Who wants to risk a horribly timed car breakdown? Not me. There’s nothing worse than waiting on a tow truck when you were supposed to be at a beach or theme park two hours ago. Ugh!

To prevent this fate, leave your car parked in the driveway and rent a car instead. If you’re a AAA or AARP member, you might get a discount. Here are some more ways to save money on a rental car.

5. Check the position of all your mirrors.

If you’re a follower of this blog, you might be familiar with this picture:

This is how your mirrors should be positioned. I emphasize this point, because most drivers are doing it wrong. How does seeing your own car in the rear-view mirror benefit you? It doesn’t!

Position your mirrors just like this diagram. It might feel weird at first, but you’ll get used to it. And you’ll appreciate not having to crane your neck to check your blind-spot (hey, you’re welcome!).

6. Stretch any tense or tight body parts.

If you’re only driving for a few minutes at a time, you might not be sitting long enough for tension to set in. Replace “minutes” with “hours” and that’s plenty of time for your body to get stiff.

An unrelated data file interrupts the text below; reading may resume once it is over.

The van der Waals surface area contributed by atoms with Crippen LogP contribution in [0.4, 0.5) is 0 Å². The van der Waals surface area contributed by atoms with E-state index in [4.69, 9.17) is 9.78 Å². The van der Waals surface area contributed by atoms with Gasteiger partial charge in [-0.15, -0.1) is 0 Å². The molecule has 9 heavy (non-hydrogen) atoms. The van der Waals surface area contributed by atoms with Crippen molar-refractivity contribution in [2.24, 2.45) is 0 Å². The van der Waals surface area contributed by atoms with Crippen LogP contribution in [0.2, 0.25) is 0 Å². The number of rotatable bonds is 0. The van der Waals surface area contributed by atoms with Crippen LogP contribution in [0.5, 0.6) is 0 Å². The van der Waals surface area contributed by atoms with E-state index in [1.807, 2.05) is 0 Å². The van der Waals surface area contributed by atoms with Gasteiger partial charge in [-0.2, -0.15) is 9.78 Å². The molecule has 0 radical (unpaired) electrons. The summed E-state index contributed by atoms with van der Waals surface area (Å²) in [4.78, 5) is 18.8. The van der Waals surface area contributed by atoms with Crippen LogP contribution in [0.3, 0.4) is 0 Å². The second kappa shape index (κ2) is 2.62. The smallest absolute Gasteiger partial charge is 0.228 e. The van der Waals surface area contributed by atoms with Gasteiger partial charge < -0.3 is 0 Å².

You can do a few things while you’re driving to prevent this. Making slow circles — clockwise and counterclockwise — with your shoulders will keep them loose. The same is true for your wrists.

It’s harder to relax your back and legs on the road. Pull over when you feel too rigid. Do a basic forward fold and quadriceps stretch for your legs. For bonus points, take a short walk. You’ll add a few minutes to your trip… but I think that’s worth driving in comfort, don’t you?

7. Trade driving duties with a good friend.

I know it’s hard to hand the car keys to somebody else. But when you’re driving cross country, it’s in your best interest. You can only drive for so long before your eyes start to glaze over.

If you’re traveling with a friend or family member, agree to trade driving shifts at certain intervals. Maybe that’s every 300 miles or three hours. You’ll both be 100% fresh when it’s your turn.

8. Buy or create a roadside emergency kit.

I’ve already written an in-depth article about what to put inside your roadside emergency kit, so I’ll summarize those points here. Click the previous link for a more thorough take on the topic.